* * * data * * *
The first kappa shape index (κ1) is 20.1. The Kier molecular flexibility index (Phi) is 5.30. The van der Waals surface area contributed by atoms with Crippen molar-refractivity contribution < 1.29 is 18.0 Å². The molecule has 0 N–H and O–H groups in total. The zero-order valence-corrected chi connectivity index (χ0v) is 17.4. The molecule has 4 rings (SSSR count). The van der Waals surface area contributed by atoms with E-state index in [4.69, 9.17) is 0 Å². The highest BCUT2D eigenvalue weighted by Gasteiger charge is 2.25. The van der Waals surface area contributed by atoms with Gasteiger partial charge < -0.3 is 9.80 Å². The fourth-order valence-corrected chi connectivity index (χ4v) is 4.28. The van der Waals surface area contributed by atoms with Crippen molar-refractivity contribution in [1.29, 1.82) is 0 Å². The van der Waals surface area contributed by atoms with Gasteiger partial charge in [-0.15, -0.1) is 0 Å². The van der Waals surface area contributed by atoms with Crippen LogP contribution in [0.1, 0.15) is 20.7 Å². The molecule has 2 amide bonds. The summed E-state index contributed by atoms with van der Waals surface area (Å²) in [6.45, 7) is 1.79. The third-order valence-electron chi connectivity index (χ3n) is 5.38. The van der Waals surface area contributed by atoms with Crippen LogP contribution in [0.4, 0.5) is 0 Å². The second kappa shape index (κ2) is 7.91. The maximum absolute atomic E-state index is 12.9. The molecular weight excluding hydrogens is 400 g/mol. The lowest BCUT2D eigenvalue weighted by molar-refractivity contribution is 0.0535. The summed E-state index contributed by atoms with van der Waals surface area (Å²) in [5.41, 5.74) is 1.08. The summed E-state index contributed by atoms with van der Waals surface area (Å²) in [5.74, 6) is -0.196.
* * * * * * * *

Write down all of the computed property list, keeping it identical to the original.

The first kappa shape index (κ1) is 20.1. The Kier molecular flexibility index (Phi) is 5.30. The van der Waals surface area contributed by atoms with Crippen molar-refractivity contribution < 1.29 is 18.0 Å². The molecule has 0 N–H and O–H groups in total. The zero-order valence-corrected chi connectivity index (χ0v) is 17.4. The molecule has 4 rings (SSSR count). The van der Waals surface area contributed by atoms with E-state index in [4.69, 9.17) is 0 Å². The highest BCUT2D eigenvalue weighted by Gasteiger charge is 2.25. The van der Waals surface area contributed by atoms with Gasteiger partial charge < -0.3 is 9.80 Å². The fourth-order valence-corrected chi connectivity index (χ4v) is 4.28. The van der Waals surface area contributed by atoms with Crippen molar-refractivity contribution in [1.29, 1.82) is 0 Å². The van der Waals surface area contributed by atoms with Gasteiger partial charge in [-0.15, -0.1) is 0 Å². The van der Waals surface area contributed by atoms with Crippen LogP contribution in [0.1, 0.15) is 20.7 Å². The molecule has 2 amide bonds. The summed E-state index contributed by atoms with van der Waals surface area (Å²) in [6.45, 7) is 1.79. The third-order valence-electron chi connectivity index (χ3n) is 5.38. The van der Waals surface area contributed by atoms with Crippen LogP contribution in [0.4, 0.5) is 0 Å². The second kappa shape index (κ2) is 7.91. The maximum absolute atomic E-state index is 12.9. The molecular weight excluding hydrogens is 400 g/mol. The lowest BCUT2D eigenvalue weighted by molar-refractivity contribution is 0.0535. The summed E-state index contributed by atoms with van der Waals surface area (Å²) in [5.41, 5.74) is 1.08. The summed E-state index contributed by atoms with van der Waals surface area (Å²) in [5.74, 6) is -0.196.